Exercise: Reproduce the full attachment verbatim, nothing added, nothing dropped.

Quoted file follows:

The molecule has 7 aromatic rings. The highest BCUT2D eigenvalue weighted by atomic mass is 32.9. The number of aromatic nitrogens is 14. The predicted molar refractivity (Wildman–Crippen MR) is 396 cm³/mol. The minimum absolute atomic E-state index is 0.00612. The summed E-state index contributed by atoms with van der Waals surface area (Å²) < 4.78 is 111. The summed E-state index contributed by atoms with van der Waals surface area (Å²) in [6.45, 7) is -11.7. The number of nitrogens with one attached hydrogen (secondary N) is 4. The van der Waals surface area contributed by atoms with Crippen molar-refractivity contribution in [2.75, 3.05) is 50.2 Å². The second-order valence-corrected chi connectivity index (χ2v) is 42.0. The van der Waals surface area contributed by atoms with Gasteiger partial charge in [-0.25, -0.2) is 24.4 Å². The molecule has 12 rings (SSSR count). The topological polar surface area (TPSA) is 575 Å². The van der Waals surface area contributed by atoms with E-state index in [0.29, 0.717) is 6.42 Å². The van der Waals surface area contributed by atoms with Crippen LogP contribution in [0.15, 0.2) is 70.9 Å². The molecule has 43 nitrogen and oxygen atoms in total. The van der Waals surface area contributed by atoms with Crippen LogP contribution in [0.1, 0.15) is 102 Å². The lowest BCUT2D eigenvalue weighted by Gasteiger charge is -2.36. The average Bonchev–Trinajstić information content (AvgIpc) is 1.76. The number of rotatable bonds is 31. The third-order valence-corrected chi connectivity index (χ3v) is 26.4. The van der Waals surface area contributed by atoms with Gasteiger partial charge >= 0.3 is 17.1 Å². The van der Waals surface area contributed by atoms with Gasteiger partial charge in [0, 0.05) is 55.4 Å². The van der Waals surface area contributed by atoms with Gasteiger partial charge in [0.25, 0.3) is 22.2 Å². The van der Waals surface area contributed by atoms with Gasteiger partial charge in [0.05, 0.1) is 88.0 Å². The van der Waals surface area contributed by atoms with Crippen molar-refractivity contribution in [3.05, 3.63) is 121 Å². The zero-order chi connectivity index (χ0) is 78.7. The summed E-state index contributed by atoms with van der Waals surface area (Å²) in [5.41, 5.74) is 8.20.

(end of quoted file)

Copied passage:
The molecule has 7 aromatic rings. The highest BCUT2D eigenvalue weighted by atomic mass is 32.9. The number of aromatic nitrogens is 14. The predicted molar refractivity (Wildman–Crippen MR) is 396 cm³/mol. The minimum absolute atomic E-state index is 0.00612. The summed E-state index contributed by atoms with van der Waals surface area (Å²) < 4.78 is 111. The summed E-state index contributed by atoms with van der Waals surface area (Å²) in [6.45, 7) is -11.7. The number of nitrogens with one attached hydrogen (secondary N) is 4. The van der Waals surface area contributed by atoms with Crippen molar-refractivity contribution in [2.75, 3.05) is 50.2 Å². The second-order valence-corrected chi connectivity index (χ2v) is 42.0. The van der Waals surface area contributed by atoms with Gasteiger partial charge in [-0.25, -0.2) is 24.4 Å². The molecule has 12 rings (SSSR count). The topological polar surface area (TPSA) is 575 Å². The van der Waals surface area contributed by atoms with E-state index in [0.29, 0.717) is 6.42 Å². The van der Waals surface area contributed by atoms with Crippen LogP contribution in [0.15, 0.2) is 70.9 Å². The molecule has 43 nitrogen and oxygen atoms in total. The van der Waals surface area contributed by atoms with Crippen LogP contribution in [0.1, 0.15) is 102 Å². The lowest BCUT2D eigenvalue weighted by Gasteiger charge is -2.36. The average Bonchev–Trinajstić information content (AvgIpc) is 1.76. The number of rotatable bonds is 31. The third-order valence-corrected chi connectivity index (χ3v) is 26.4. The van der Waals surface area contributed by atoms with Gasteiger partial charge >= 0.3 is 17.1 Å². The van der Waals surface area contributed by atoms with Gasteiger partial charge in [0, 0.05) is 55.4 Å². The van der Waals surface area contributed by atoms with Gasteiger partial charge in [0.25, 0.3) is 22.2 Å². The van der Waals surface area contributed by atoms with Gasteiger partial charge in [0.05, 0.1) is 88.0 Å². The van der Waals surface area contributed by atoms with Crippen molar-refractivity contribution in [3.05, 3.63) is 121 Å². The zero-order chi connectivity index (χ0) is 78.7. The summed E-state index contributed by atoms with van der Waals surface area (Å²) in [5.41, 5.74) is 8.20.